Brian Micklethwait's Blog
In which I continue to seek part time employment as the ruler of the world.Home
Brian Micklethwait on M20 bridge destroyed by passing digger
rob on M20 bridge destroyed by passing digger
Mark Rousell on Views of Epsom and views from Epsom
Mark Rousell on Views of Epsom and views from Epsom
Dent on The hottest day of the year (5): Old Citroens in Roupell Street
Melbourne House Check on Windows in bright light
Rob Fisher on Modernism now works
Jeff Weston on French animals from GodDaughter 2
Coffee Lover on On the connection between drinking lots of coffee and living a long and healthy life
6000 on Some more anonymous photographers from May of this year
Most recent entries
- David Hockney comes to Pimlico
- Another Big Thing alignment
- M20 bridge destroyed by passing digger
- The Wembley Arch and The Wheel
- A very good meeting - and a quota horse with quota cart
- World’s tallest and longest glass bridge opens in China
- Views of Epsom and views from Epsom
- Sunny Croydon
- Bridge in Germany with houses on it
- A day in BMdotcom heaven (5): My belated photo-tribute to Kumar Sangakkara
- Quota Shard with quota cranes
- There’s a spiral staircase inside the Testicle
- Dernbach decisive again
- Windows in bright light
- When welfare means lavatories
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6000 Miles from Civilisation
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Alex Ross: The Rest Is Noise
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we make money not art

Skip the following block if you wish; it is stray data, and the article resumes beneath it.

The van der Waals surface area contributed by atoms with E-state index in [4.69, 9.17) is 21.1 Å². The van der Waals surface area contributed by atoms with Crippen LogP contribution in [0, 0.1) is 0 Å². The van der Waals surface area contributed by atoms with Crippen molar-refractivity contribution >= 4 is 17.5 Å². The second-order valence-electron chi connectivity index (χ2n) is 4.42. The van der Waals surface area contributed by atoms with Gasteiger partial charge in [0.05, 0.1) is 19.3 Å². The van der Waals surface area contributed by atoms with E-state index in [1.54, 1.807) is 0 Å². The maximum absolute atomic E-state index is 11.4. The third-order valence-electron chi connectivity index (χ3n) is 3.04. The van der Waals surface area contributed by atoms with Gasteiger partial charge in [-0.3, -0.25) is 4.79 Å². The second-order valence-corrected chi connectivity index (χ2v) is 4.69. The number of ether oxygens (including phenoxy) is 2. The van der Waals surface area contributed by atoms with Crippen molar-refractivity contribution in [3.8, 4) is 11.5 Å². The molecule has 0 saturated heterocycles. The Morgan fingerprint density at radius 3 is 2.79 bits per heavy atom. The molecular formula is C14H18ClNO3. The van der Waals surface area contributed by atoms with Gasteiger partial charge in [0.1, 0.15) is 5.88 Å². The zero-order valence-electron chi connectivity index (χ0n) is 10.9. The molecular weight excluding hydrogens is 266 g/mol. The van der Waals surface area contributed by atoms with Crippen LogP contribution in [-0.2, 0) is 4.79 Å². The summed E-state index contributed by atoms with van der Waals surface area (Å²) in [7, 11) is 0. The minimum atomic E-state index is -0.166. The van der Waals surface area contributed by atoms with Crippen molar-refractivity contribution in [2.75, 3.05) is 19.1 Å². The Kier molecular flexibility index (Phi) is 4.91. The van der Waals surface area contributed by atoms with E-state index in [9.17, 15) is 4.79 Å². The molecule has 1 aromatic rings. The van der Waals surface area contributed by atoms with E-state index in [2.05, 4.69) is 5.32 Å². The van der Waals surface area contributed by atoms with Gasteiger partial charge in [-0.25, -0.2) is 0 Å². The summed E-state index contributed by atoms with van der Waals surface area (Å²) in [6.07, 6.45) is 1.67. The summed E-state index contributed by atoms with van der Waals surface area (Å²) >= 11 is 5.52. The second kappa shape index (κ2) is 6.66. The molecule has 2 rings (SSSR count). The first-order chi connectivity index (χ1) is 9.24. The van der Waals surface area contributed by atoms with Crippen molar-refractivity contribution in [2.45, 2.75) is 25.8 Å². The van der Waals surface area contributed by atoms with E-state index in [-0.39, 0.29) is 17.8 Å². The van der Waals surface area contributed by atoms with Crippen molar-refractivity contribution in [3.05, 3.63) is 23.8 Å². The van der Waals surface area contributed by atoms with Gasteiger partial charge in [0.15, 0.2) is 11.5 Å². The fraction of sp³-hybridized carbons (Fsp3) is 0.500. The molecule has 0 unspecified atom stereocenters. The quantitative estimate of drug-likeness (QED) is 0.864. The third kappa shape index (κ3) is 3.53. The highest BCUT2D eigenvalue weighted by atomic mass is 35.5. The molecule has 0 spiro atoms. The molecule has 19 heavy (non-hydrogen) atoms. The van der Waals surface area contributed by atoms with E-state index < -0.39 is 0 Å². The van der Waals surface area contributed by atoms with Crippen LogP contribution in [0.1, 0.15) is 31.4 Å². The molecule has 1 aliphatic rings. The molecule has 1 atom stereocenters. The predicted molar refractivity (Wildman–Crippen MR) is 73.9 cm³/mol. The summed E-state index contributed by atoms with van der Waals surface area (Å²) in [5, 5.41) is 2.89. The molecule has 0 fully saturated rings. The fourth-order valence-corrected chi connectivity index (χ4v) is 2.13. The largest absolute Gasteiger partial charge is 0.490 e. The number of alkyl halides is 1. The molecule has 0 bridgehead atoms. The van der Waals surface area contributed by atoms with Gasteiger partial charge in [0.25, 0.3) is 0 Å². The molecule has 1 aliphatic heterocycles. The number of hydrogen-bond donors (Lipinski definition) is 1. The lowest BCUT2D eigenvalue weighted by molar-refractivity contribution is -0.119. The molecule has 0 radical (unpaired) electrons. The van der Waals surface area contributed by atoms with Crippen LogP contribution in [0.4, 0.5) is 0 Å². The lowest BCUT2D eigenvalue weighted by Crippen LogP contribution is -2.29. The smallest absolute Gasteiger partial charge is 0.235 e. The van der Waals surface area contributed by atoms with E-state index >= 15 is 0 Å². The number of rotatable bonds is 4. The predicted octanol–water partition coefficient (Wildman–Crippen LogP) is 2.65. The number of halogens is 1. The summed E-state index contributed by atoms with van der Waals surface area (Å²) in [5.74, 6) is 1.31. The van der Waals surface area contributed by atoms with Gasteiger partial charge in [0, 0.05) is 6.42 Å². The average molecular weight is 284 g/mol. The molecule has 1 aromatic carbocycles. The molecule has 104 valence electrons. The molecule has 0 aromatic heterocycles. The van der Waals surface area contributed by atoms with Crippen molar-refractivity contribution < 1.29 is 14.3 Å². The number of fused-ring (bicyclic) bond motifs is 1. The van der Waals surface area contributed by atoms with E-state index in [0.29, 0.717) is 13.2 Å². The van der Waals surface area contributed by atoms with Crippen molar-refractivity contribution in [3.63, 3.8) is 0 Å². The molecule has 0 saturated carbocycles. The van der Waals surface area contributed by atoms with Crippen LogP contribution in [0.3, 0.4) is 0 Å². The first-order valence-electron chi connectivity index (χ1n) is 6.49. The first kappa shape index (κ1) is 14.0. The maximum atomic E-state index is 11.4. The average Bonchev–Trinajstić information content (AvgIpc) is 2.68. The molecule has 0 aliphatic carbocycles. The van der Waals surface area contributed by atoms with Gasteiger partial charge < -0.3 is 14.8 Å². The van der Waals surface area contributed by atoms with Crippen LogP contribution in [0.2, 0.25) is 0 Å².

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Category archive: Movies
Indeed. Photoed by me this afternoon:
I remember enjoying the original Ghostbusters, because of its pro-free-market political angle. This piece explains this political angle well.
Mostly what I think about all the feminism in this latest iteration, and of all those complaining about the feminism, is that you don’t own works of popular entertainment just because you liked them when you were young. If you like the original but not the new one, then ignore then new one and watch the old one again. It is very childish to get all steamed up about your childhood memories being mucked about with, if they have not actually been mucked about with. I mean, the original Ghostbusters survives, and has not in fact been in any way tampered with.
I love to write about digital photography, and have been tracking the selfie phenomenon since long before the mere word was invented, way back in the days when I referred to digital photographers as Billion Monkeys (which I don’t anymore (because some people thought I meant Muslims)). (But also way back in the days when I didn’t worry about showing the faces of strangers, the way I worry now.) And I also enjoy often public sculpture, especially of the more recent and less abstract sort.
So, I love this:
There have been complaints, of course, such as from all the commenters there at the Daily Mail. God forbid that vulgar people should find this vulgar statue so much fun. Sculpture is Art, and Art isn’t supposed to be amusing.